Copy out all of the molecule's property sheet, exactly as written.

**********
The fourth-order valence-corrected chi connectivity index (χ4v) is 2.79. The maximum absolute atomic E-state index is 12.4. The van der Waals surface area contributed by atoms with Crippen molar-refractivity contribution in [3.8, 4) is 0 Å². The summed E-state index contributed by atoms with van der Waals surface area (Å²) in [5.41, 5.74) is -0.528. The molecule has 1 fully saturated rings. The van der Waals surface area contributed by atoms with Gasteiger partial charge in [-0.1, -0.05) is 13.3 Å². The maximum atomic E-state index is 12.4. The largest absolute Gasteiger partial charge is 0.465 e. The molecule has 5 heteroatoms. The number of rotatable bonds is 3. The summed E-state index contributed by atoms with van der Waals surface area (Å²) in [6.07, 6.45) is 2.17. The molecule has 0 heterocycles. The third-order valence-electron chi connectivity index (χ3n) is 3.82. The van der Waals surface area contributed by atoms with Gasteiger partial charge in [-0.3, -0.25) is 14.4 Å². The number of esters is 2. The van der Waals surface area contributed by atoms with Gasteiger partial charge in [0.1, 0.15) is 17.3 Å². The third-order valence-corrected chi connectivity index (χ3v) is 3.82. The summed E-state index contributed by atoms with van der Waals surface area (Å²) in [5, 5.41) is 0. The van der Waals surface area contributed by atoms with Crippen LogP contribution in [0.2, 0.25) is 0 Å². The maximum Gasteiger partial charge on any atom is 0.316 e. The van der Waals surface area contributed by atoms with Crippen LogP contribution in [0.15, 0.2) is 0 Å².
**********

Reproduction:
The fourth-order valence-corrected chi connectivity index (χ4v) is 2.79. The maximum absolute atomic E-state index is 12.4. The van der Waals surface area contributed by atoms with Crippen molar-refractivity contribution in [3.8, 4) is 0 Å². The summed E-state index contributed by atoms with van der Waals surface area (Å²) in [5.41, 5.74) is -0.528. The molecule has 1 fully saturated rings. The van der Waals surface area contributed by atoms with Gasteiger partial charge in [-0.1, -0.05) is 13.3 Å². The maximum atomic E-state index is 12.4. The largest absolute Gasteiger partial charge is 0.465 e. The molecule has 5 heteroatoms. The number of rotatable bonds is 3. The summed E-state index contributed by atoms with van der Waals surface area (Å²) in [6.07, 6.45) is 2.17. The molecule has 0 heterocycles. The third-order valence-electron chi connectivity index (χ3n) is 3.82. The van der Waals surface area contributed by atoms with Gasteiger partial charge in [-0.3, -0.25) is 14.4 Å². The number of esters is 2. The van der Waals surface area contributed by atoms with Gasteiger partial charge in [0.1, 0.15) is 17.3 Å². The third-order valence-corrected chi connectivity index (χ3v) is 3.82. The summed E-state index contributed by atoms with van der Waals surface area (Å²) in [5, 5.41) is 0. The van der Waals surface area contributed by atoms with Crippen LogP contribution in [0.2, 0.25) is 0 Å². The maximum Gasteiger partial charge on any atom is 0.316 e. The van der Waals surface area contributed by atoms with Crippen LogP contribution in [0.15, 0.2) is 0 Å².